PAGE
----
Bee Blogs – March 2016

by in News, Personal Blogs, Simon's Bee Keeping


There is no need to state the fact that we have been through a mild but very wet winter and there is little sign of spring around. The mild winter will probably mean that brood rearing never stopped completely which will have suited the varroa mite and may see an early build up of mites. The vernal equinox on the 19thMarch (when the sun is directly over the equator giving equal day and equal nights) marks the real beginning of spring at least in theory. The reality could be different, is different! However, to be a beekeeper we have to be optimistic and this is the time of year when my beekeeping optimism knows no bounds.

Beekeepers tend to be a bit like fishermen – prone to exaggeration. One beekeeper after his first inspection, described his queen as not requiring marking because she was “as big as a mouse”! Another novice beekeeper claimed she had kept horses, cattle, pigs, sheep, hens and dogs but none of them were half as complicated as bees!

All my colonies have survived though I suspect some are quite weak and candidates for uniting.  I am feeding one with some fondant as it feels a bit light.

On any half decent day the bees are flying. I have seen pollen coming in which is essential to feed the increasing number of larvae as the queen lays more and more eggs each day.

If the bees are flying strongly, this is a good indication that it is safe to open the hive for a quick inspection to make sure all is well and that the colony is all set to bring in the bumper honey crop this year!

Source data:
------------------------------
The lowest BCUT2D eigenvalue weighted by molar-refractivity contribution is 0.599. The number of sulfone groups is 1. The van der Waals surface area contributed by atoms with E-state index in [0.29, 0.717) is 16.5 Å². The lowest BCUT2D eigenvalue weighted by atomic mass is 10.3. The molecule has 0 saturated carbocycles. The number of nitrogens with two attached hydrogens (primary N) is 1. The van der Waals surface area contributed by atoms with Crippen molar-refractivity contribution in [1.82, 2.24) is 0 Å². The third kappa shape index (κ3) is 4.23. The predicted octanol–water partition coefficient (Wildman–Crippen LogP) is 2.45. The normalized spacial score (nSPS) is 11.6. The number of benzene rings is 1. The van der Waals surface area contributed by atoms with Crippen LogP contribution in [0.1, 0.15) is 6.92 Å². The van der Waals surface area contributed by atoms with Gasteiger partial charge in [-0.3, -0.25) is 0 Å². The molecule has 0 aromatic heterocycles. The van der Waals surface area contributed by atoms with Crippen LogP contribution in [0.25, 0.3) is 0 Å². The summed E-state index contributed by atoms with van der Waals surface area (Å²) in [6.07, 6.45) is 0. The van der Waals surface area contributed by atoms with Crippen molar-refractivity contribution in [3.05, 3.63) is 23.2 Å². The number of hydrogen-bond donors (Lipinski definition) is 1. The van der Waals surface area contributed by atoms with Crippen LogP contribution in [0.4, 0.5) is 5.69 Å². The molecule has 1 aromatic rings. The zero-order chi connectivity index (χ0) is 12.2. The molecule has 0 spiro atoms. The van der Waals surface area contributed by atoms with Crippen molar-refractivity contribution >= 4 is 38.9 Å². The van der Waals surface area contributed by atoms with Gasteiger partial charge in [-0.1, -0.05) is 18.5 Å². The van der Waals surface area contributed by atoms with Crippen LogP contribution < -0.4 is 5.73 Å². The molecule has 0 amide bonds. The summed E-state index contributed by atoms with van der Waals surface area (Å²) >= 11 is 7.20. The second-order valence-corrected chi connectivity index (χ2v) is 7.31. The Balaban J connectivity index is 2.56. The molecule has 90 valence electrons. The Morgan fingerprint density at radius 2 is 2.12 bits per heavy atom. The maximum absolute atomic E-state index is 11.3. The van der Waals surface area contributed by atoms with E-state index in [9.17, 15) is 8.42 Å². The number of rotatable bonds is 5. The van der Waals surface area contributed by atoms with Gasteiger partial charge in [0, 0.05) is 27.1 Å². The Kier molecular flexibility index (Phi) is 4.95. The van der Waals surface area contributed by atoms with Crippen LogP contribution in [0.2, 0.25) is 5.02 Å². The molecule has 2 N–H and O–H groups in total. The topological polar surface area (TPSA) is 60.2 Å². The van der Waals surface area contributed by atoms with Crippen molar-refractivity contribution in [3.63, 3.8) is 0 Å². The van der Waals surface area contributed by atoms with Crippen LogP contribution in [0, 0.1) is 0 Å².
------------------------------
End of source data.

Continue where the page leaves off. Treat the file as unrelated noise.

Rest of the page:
Though it is important not to allow any of the brood (eggs, larvae and pupae) to become chilled – bearing in mind that the brood nest is maintained at 34-36 degrees C – so the rule of thumb is that it should be warm tee-shirt weather. These kinds of days are not that common at this time of the year and so we must take our chances. So, providing the bees show by their behaviour that they can tolerate the outside temperature it is worth making a quick inspection to see what is going on and whether all appears well.

Move quickly, though carefully, so that frames and the hive are not jarred and that bees are not crushed, it should be possible to examine each frame and check on the amount of brood and remaining stores – and to locate the queen – in under two or three minutes. It is still too cold for a more thorough examination to check for disease and so this should be postponed until the genuine tee- shirt weather arrives.


Some beekeepers, even experienced beekeepers, experience a knot of apprehension if they are required to find the queen. A marked queen is easier to see. If you are following the colour coding convention, you will know how old she is.

Spotting the queen is not easy, but it is much easier earlier in the year when there are relatively few bees on the combs and there are no drones about.  If you see the queen static alongside her daughters the differences are quite marked, but within a mass of bees where there is constant motion, those differences are not so apparent.

Finding a queen takes practice and experience but there are also techniques to be learned.

1. I have learnt that if glasses are needed for reading, then they are also needed for looking at bees!